Thermal Spray Coating Vs. Traditional Protection: Which Is Better?

Coatings protect substances from wear or corrosion within physical or chemical mixing with the surroundings. Various procedures might be employed to undertake proper surface protection in specific conditions. Thermal spray coating is compared with traditional protection below.

Thermal Spray Coating

Thermal spraying includes a group of coating processes in which finely divided metallic or non-metallic materials are accumulated in molten or semi-molten conditions to develop a coating. The process is usually performed at atmospheric pressure in the air except plasma spraying, which essentially serves in a soft vacuum. Additionally, DC plasma spraying can be performed in an inert atmosphere or vacuum, and cold spray is usually performed at atmospheric pressure; however, in a controlled atmosphere chamber to collect and recycle the spray gas due to significant gas flow rates.

Coating processes using thermal spray wire are used to spray against wear and corrosion and may also protect against heat and service ends. The selection of the spray process is firmly based on the required coating characteristics for the application and coating deposition cost. Coating characteristics are determined by the coating material, the form in which it is offered, and the group of parameters utilized.

A lamellar structure usually features thermal spray coatings. The practical contact between splats and substrate or the earlier deposited layers determines the coating properties like thermal conductivity, Young Modulus, etc. The actual contact region varies from 20 to 60% of the coating surface parallel to the substrate.

The thermal spray coating process involves the arc spray wire material feeding in the hot gas stream. Coatings are developed by flattening and solidifying drops impacting the covered part. These drops can be slightly or fully melted when released from powders or when they develop from atomization.

The variety of corrosions, notably for coatings, can be categorized as – general corrosion following about 30% damage where the average corrosion rate on the material surface is uniform and localized corrosion resulting in 70% failures. Other types are galvanic corrosion, which occurs when two different metals interact in a conductive solution, an anodic metal being corroded when the more cathodic one is unaffected. The electrolyte plays a significant role.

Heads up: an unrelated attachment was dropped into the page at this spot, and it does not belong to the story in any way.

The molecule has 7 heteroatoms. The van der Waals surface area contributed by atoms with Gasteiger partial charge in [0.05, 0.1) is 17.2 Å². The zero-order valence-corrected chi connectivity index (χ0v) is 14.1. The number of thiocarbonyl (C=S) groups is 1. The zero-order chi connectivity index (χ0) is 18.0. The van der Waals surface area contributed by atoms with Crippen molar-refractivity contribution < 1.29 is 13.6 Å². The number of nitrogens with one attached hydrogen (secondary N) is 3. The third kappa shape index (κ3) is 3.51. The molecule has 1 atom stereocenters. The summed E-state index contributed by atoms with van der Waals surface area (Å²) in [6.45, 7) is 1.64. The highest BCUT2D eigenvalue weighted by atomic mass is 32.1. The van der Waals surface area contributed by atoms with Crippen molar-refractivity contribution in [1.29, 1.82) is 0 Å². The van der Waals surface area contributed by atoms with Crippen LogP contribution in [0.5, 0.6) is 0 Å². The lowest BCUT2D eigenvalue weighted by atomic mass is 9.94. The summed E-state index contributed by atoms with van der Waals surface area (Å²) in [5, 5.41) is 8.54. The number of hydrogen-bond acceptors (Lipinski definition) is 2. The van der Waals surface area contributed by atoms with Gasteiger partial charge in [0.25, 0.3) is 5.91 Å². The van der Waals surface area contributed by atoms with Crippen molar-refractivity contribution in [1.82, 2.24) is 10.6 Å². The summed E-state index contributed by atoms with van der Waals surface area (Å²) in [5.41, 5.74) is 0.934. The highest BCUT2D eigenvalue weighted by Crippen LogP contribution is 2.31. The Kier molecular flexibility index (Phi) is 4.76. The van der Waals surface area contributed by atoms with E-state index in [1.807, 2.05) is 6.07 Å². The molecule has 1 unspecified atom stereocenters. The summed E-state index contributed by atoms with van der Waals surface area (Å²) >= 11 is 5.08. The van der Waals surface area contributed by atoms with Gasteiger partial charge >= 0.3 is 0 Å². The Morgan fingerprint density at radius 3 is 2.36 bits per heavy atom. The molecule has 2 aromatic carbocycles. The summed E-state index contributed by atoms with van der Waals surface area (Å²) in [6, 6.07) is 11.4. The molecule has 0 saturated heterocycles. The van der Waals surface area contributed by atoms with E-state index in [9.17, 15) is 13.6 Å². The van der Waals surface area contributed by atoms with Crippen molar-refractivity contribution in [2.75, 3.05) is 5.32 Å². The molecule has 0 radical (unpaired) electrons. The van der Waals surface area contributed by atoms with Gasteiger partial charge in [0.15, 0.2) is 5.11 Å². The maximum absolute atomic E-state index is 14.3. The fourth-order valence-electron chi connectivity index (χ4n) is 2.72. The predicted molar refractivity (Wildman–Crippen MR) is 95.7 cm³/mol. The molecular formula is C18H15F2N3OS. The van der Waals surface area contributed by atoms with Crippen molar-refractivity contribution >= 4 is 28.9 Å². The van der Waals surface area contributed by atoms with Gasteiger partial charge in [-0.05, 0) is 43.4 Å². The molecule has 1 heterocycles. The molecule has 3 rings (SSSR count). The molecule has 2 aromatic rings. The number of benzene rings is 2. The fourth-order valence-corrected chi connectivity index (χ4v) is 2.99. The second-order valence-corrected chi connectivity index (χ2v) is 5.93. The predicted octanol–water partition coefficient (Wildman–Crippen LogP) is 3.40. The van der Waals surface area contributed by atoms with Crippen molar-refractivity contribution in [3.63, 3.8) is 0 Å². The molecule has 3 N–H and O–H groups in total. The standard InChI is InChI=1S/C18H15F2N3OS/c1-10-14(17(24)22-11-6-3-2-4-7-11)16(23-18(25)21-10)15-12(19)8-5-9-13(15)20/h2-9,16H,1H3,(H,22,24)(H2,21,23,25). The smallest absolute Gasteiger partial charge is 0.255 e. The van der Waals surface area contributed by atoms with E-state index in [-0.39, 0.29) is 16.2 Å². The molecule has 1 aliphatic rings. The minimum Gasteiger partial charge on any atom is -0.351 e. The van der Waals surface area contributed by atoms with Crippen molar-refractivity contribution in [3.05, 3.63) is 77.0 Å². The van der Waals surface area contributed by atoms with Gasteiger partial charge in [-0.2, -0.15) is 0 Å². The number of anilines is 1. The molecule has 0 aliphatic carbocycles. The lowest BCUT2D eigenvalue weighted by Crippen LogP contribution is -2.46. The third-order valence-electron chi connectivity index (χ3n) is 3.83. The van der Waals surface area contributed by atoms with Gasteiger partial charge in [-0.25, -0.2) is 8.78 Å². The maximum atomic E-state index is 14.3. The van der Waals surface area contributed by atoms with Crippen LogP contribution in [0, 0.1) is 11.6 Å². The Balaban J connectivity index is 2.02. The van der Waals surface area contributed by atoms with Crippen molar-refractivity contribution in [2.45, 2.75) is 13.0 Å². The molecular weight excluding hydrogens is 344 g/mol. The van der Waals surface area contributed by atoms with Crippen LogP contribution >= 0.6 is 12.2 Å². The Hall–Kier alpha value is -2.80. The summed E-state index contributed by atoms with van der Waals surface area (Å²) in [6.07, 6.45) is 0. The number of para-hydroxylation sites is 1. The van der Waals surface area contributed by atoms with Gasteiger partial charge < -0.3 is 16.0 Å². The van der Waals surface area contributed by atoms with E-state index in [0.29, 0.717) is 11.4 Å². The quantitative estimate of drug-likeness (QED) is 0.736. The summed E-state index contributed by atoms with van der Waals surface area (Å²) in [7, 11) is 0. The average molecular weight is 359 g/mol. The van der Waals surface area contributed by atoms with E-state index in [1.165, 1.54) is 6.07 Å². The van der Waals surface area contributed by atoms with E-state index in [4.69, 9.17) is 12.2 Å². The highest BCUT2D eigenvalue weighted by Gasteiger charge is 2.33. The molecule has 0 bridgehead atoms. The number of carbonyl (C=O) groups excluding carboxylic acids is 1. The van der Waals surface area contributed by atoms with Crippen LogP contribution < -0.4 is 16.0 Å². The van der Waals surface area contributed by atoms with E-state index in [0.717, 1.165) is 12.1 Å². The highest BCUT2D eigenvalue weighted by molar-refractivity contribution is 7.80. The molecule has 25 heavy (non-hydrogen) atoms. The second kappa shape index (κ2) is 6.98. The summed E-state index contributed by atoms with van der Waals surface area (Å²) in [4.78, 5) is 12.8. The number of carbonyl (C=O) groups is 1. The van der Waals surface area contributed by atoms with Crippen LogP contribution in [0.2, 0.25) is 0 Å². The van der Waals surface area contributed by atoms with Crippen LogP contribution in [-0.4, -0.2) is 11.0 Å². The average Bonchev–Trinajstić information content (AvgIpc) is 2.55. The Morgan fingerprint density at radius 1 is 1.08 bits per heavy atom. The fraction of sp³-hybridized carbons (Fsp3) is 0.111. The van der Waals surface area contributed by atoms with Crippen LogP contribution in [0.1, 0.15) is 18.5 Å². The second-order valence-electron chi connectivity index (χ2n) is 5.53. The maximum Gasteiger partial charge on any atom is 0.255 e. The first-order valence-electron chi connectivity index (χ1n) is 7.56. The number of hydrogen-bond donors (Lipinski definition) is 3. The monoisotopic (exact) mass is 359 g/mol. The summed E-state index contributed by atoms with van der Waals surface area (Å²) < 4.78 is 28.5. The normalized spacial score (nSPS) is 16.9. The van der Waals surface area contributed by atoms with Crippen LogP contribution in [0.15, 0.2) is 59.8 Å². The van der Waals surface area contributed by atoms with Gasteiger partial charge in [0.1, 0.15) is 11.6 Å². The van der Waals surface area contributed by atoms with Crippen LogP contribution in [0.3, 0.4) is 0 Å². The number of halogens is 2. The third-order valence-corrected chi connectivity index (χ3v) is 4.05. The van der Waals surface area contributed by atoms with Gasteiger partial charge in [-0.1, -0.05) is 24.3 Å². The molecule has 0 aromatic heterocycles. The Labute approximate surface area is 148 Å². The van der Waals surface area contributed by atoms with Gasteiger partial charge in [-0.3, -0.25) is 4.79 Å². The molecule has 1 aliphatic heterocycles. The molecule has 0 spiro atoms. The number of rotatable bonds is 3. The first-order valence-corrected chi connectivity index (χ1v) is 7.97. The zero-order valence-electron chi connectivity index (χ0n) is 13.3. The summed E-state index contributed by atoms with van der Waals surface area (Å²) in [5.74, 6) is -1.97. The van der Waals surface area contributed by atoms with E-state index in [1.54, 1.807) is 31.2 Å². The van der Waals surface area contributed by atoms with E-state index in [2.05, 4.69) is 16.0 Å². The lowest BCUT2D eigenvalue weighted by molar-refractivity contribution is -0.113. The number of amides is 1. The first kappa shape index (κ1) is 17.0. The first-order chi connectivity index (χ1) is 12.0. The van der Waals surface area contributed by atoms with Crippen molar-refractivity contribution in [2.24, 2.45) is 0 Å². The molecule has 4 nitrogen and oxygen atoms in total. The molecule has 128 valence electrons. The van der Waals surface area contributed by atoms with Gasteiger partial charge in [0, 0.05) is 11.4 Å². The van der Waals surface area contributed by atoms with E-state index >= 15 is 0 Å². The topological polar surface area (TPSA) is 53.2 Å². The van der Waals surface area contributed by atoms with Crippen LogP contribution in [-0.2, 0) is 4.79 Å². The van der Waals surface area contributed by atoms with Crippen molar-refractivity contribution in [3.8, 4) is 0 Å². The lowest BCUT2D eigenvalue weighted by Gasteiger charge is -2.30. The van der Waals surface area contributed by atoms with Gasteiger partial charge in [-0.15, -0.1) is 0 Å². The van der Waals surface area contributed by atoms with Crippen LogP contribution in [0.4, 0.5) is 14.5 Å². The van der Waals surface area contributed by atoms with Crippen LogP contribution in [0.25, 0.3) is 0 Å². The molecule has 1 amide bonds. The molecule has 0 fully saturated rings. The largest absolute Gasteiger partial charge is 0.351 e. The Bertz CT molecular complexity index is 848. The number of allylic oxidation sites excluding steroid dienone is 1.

Monel 400 Wire as corrosion protection – To protect application materials from different types of corrosion, Monel 400 Wire is used as a thermal spray coating. The Coating is performed constantly and requires very high corrosion-resistant materials like Inconel 625 wire to protect materials from all kinds of corrosion. Intergranular corrosion occurs when a chemical element is damaged during coating or bulk material production; for example, in heat processing, pitting is localized corrosion resulting from depression or pit development on the surface. It occurs in chloride-based solutions. Another type of corrosion is trans granular corrosion, which occurs due to high static tensile stress in a corrosive media. The attack can be intergranular or transgranular. The coating material and microstructure play an essential role in this corrosion.

Thermal Spray Coating Compared to Traditional Protection

Coatings offer suitable protection against corrosion. Corrosion wear occurs when corrosion and wear are combined, causing a faster degradation of the material. A corroded or oxidized surface can be more likely damaged at a higher rate. In many cases, the surface to be protected is enormous, which makes thermal spray coating more economical than painting and other traditional protection processes.

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